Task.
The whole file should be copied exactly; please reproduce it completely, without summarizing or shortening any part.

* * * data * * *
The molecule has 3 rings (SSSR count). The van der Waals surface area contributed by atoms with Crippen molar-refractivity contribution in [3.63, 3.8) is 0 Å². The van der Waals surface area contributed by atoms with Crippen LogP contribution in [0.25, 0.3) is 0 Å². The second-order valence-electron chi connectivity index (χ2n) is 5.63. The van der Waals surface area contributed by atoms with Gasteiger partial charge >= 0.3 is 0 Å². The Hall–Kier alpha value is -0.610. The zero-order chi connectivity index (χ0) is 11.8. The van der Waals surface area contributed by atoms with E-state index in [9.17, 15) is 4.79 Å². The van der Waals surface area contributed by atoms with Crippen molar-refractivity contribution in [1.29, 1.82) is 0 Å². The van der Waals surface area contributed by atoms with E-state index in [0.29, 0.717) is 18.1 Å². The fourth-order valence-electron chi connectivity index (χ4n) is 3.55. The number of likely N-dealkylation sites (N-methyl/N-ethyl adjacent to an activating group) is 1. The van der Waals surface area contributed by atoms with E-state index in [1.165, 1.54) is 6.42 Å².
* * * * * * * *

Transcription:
The molecule has 3 rings (SSSR count). The van der Waals surface area contributed by atoms with Crippen molar-refractivity contribution in [3.63, 3.8) is 0 Å². The van der Waals surface area contributed by atoms with Crippen LogP contribution in [0.25, 0.3) is 0 Å². The second-order valence-electron chi connectivity index (χ2n) is 5.63. The van der Waals surface area contributed by atoms with Gasteiger partial charge >= 0.3 is 0 Å². The Hall–Kier alpha value is -0.610. The zero-order chi connectivity index (χ0) is 11.8. The van der Waals surface area contributed by atoms with E-state index in [9.17, 15) is 4.79 Å². The van der Waals surface area contributed by atoms with Crippen molar-refractivity contribution in [1.29, 1.82) is 0 Å². The van der Waals surface area contributed by atoms with E-state index in [0.29, 0.717) is 18.1 Å². The fourth-order valence-electron chi connectivity index (χ4n) is 3.55. The number of likely N-dealkylation sites (N-methyl/N-ethyl adjacent to an activating group) is 1. The van der Waals surface area contributed by atoms with E-state index in [1.165, 1.54) is 6.42 Å².